Synopses & Reviews
Construct effective arguments with UNDERSTANDING ARGUMENTS: AN INTRODUCTION TO INFORMAL LOGIC, 8th Edition. Primarily an introduction to informal logic, this text provides a guide to understanding and constructing arguments in the context of academic studies and subsequent professional careers. Exercises, discussion questions, and readings help clarify difficult concepts and make the material meaningful and useful.
The proven strengths of this argument text include the philosophy of language, analysis of arguments as they occur in ordinary language, and systematic examination of inductive arguments. The book covers statistical generalizations, statistical syllogisms, and inferences to the best explanation.
About the Author
Walter Sinnott-Armstrong is Chauncey Stillman Professor of Practical Ethics in the Department of Philosophy and the Kenan Institute for Ethics at Duke University. Robert J. Fogelin is Professor of Philosophy and Sherman Fairchild Professor in the Humanities at Dartmouth College.
Table of Contents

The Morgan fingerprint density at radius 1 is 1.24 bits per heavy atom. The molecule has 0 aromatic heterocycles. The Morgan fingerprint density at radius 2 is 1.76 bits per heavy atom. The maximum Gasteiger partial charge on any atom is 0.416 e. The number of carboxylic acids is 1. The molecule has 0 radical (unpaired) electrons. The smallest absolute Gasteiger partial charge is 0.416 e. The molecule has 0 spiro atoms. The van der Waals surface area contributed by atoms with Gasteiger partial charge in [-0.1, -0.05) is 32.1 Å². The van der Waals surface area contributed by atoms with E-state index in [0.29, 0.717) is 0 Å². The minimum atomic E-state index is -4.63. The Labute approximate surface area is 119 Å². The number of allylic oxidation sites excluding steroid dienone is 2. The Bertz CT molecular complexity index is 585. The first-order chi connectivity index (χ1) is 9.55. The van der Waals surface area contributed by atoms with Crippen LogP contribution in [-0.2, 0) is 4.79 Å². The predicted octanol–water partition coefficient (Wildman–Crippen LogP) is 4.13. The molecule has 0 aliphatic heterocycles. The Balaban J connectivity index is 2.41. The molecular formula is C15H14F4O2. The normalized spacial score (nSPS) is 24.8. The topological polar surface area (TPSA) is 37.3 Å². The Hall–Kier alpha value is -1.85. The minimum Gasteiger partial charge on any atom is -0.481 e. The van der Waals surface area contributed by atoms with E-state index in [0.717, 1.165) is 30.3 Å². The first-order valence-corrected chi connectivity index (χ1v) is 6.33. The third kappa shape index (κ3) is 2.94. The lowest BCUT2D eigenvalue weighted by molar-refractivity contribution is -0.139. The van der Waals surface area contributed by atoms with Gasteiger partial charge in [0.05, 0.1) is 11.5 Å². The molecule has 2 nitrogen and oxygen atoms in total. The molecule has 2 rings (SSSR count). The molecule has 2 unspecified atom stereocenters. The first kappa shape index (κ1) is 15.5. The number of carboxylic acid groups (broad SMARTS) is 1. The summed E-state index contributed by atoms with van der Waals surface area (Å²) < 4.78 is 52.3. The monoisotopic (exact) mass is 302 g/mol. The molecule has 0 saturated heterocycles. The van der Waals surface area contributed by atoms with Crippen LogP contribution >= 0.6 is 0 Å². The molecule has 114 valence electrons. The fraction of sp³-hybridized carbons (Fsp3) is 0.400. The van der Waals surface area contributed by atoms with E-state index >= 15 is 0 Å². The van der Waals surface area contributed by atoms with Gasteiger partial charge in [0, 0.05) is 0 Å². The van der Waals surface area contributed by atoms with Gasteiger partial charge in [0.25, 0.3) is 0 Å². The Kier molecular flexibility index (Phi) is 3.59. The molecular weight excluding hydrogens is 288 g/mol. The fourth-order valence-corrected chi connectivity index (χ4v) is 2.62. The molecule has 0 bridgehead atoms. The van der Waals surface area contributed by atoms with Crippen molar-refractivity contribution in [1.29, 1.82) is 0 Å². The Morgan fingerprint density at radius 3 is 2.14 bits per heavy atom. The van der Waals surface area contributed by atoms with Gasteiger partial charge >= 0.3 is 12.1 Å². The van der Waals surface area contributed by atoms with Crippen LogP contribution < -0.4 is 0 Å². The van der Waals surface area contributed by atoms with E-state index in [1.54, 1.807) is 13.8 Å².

Preface. PART I: HOW TO ANALYZE OF ARGUMENTS. 1. Uses of Argument. What Arguments Are. Justifications. Explanations. Combinations: An Example. 2.The Web of Language. Language and Convention. Linguistic Acts. Speech Acts. Conversational Acts. Summary. 3. The Language of Argument. Argument Markers. If...then... Arguments in Standard Form. Some Standards for Evaluating Arguments. A Problem and Some Solutions. Evaluative Language. 4. The Art of Close Analysis. An Extended Example. 5. Deep Analysis. Getting Down to Basics. Clarifying Crucial Terms. Dissecting the Argument. Arranging Sub-Arguments. Suppressed Premises. Digging Deeper. An Example of Deep Analysis: Capital Punishment. PART II: HOW TO EVALUATE ARGUMENTS: DEDUCTIVE STANDARDS. 6. Propositional Logic. The Formal Analysis of Arguments. Basic Propositional Connectives. Conditionals. 7. Categorical Logic. Beyond Propositional Logic. Categorical Propositions. The Four Basic Categorical Forms. Validity for Categorical Arguments Appendix: The Classical Theory. PART III: HOW TO EVALUATE ARGUMENTS: INDUCTIVE STANDARDS. 8. Arguments To and From Generalizations. Induction versus Deduction. Statistical Generalizations. Statistical Applications. 9. Casual Reasoning. Reasoning about Causes. Concomitant Variation. 10. Inference to the Best Explanation and from Analogy. Inferences to the Best Explanation. Arguments from Analogy. 11. Chances. Some Fallacies of Probability. The Language of Probability. A Priori Probability. Some Laws of Probability. Bayes' Theorem. 12. Choices. Expected Monetary Value. Expected Overall Value. Decisions Under Ignorance. PART IV: FALLACIES. 13. Fallacies of Vagueness. Uses of Unclarity. Vagueness. Heaps. Slippery Slopes. 14. Fallacies of Ambiguity. Ambiguity. Equivocation. Definitions. 15. Fallacies of Relevance and Vacuity. Relevance. 16. Fallacies of Vacuity. Circularity. Begging the Question. Self-Sealers. 17. Refutation. What is Refutation? PART V: AREAS OF ARGUMENTATION. 18. Legal Reasoning. Components of Legal Reasoning. The Law of Discrimination. Regents of the University of California v. Bakke. Grutter v. Bollinger. Gratz v. Bollinger. 19. Moral Reasoning. Moral Disagreements. The Problem of Abortion. Analogical Reasoning in Ethics. Weighing Factors. "A Defense of Abortion," by Judith Jarvis Thomson. "Why Abortion is Immoral," by Don Marquis. 20. Scientific Reasoning. Standard Science. Scientific Revolutions. "Molecular Machines: Experimental Support for the Design Inference," by Michael J. Bebe. "Living with Darwin," by Peter Kitcher. 21. Religious Reasoning. "Five Reasons to Believe in God," by William Lane Craig. "Seven Deadly Objectives to Belief in the Christian God," by Edwin Curley. 22. Philosophical Reasoning. "Computing Machinery and Intelligence," by A.M. Turing. "The Myth of the Computer," by John R. Searle. Index.